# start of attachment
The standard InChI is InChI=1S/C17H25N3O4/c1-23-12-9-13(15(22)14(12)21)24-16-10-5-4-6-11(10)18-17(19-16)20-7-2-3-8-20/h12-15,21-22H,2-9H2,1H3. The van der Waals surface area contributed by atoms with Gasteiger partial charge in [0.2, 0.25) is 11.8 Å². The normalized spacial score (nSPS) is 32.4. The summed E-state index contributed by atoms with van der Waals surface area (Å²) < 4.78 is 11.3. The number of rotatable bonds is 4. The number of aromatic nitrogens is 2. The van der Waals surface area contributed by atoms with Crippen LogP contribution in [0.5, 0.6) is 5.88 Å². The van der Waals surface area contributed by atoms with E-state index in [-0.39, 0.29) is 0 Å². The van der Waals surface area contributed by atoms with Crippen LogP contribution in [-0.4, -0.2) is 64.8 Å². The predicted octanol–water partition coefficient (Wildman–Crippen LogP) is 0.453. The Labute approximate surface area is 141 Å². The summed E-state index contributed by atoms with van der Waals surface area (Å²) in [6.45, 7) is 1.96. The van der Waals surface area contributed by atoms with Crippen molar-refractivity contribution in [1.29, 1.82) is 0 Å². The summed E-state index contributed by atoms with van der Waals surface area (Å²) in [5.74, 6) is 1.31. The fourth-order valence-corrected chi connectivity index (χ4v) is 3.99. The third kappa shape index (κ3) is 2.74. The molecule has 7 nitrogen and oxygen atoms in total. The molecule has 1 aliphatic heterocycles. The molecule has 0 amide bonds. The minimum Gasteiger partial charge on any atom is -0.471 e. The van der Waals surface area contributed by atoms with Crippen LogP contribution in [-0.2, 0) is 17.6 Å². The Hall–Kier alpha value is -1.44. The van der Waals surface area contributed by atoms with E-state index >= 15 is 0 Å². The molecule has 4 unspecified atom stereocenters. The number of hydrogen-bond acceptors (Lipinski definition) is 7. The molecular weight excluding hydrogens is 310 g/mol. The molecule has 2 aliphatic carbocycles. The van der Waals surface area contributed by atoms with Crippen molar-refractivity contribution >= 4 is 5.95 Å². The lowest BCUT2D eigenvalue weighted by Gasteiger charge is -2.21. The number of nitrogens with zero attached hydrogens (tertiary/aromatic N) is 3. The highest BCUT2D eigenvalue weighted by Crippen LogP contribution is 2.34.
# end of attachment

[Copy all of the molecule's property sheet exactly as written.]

The standard InChI is InChI=1S/C17H25N3O4/c1-23-12-9-13(15(22)14(12)21)24-16-10-5-4-6-11(10)18-17(19-16)20-7-2-3-8-20/h12-15,21-22H,2-9H2,1H3. The van der Waals surface area contributed by atoms with Gasteiger partial charge in [0.2, 0.25) is 11.8 Å². The normalized spacial score (nSPS) is 32.4. The summed E-state index contributed by atoms with van der Waals surface area (Å²) < 4.78 is 11.3. The number of rotatable bonds is 4. The number of aromatic nitrogens is 2. The van der Waals surface area contributed by atoms with Crippen LogP contribution in [0.5, 0.6) is 5.88 Å². The van der Waals surface area contributed by atoms with E-state index in [-0.39, 0.29) is 0 Å². The van der Waals surface area contributed by atoms with Crippen LogP contribution in [-0.4, -0.2) is 64.8 Å². The predicted octanol–water partition coefficient (Wildman–Crippen LogP) is 0.453. The Labute approximate surface area is 141 Å². The summed E-state index contributed by atoms with van der Waals surface area (Å²) in [6.45, 7) is 1.96. The van der Waals surface area contributed by atoms with Crippen molar-refractivity contribution in [1.29, 1.82) is 0 Å². The summed E-state index contributed by atoms with van der Waals surface area (Å²) in [5.74, 6) is 1.31. The fourth-order valence-corrected chi connectivity index (χ4v) is 3.99. The third kappa shape index (κ3) is 2.74. The molecule has 7 nitrogen and oxygen atoms in total. The molecule has 1 aliphatic heterocycles. The molecule has 0 amide bonds. The minimum Gasteiger partial charge on any atom is -0.471 e. The van der Waals surface area contributed by atoms with Crippen LogP contribution in [-0.2, 0) is 17.6 Å². The Hall–Kier alpha value is -1.44. The van der Waals surface area contributed by atoms with E-state index >= 15 is 0 Å². The molecule has 4 unspecified atom stereocenters. The number of hydrogen-bond acceptors (Lipinski definition) is 7. The molecular weight excluding hydrogens is 310 g/mol. The molecule has 2 aliphatic carbocycles. The van der Waals surface area contributed by atoms with Crippen molar-refractivity contribution >= 4 is 5.95 Å². The lowest BCUT2D eigenvalue weighted by Gasteiger charge is -2.21. The number of nitrogens with zero attached hydrogens (tertiary/aromatic N) is 3. The highest BCUT2D eigenvalue weighted by Crippen LogP contribution is 2.34.